A penetrating novel about the Iraq War’s inevitable collateral damage—the lives of the mothers and wives left behind.
In 2005, Ellen Silverman barely registers the war in Iraq, ensconced in her ivory tower, working on her beloved Edith Wharton novels. But then Mike joins up. Mike Cacciarelli is her ward, a wayward kid who found a family and a legal guardianship with Ellen. Her son, Wes, is at college, and her high school daughter, Jane, is finding herself (blonde dreadlocks, fighting for causes), so Ellen is snobbishly shocked that a boy half-raised in her bookish house would enlist. The novel’s second strand follows Lacey Diaz, married to Ed, a major in the Army Reserve on his second deployment. She knows their marriage is a mistake—straight-laced Ed sneers at Lacey’s wild side—but the union offered a stepfather for her son, stability, respect. While Mike is away, Ellen writes letters about pride and fear, sending him books on the absurdity of war. But then he’s injured, sent home with a missing leg, and Ellen is devastated. While Ed’s away, Lacey begins an affair with Jim, a good guy from the old neighborhood who loves her any way she comes. Then Ed is sent back, blind and brain injured; Lacey knows this is punishment for her adultery. The harrowing second half of the novel takes place at the Walter Reed National Military Medical Center, where Ellen and Lacey find themselves unlikely comrades in arms, negotiating the bureaucracy and sheer terror of their situation, the physical therapy and PTSD, and a future they don’t want to think about. Tedrowe’s examination of military families is honest and nuanced, and she manages to wrestle some kind of equanimity for the flawed heroes of her tale.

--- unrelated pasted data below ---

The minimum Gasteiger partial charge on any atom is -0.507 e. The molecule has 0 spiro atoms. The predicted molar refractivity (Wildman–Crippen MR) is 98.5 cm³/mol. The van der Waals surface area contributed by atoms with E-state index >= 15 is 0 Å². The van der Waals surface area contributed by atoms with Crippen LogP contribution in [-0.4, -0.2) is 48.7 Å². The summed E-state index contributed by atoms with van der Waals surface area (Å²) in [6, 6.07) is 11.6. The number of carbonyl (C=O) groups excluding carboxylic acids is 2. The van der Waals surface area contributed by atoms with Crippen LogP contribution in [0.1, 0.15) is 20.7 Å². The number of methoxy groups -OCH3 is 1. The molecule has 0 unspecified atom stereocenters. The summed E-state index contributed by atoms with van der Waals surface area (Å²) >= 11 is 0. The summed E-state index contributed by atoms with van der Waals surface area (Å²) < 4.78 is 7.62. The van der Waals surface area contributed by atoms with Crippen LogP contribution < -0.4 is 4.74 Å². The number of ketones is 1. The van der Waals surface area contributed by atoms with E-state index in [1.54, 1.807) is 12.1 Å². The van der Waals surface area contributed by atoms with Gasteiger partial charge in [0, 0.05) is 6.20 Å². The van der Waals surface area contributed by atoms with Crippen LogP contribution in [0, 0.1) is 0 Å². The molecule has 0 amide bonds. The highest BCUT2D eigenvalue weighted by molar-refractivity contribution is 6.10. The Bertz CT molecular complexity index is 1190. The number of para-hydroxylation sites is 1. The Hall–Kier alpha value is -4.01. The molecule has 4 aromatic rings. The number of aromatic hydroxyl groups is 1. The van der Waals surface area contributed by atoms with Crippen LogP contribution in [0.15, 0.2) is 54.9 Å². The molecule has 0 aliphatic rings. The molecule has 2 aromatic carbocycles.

As more stories about Iraq appear, novels like Tedrowe’s, focused on the home front, will be a valuable contribution to our understanding of the war.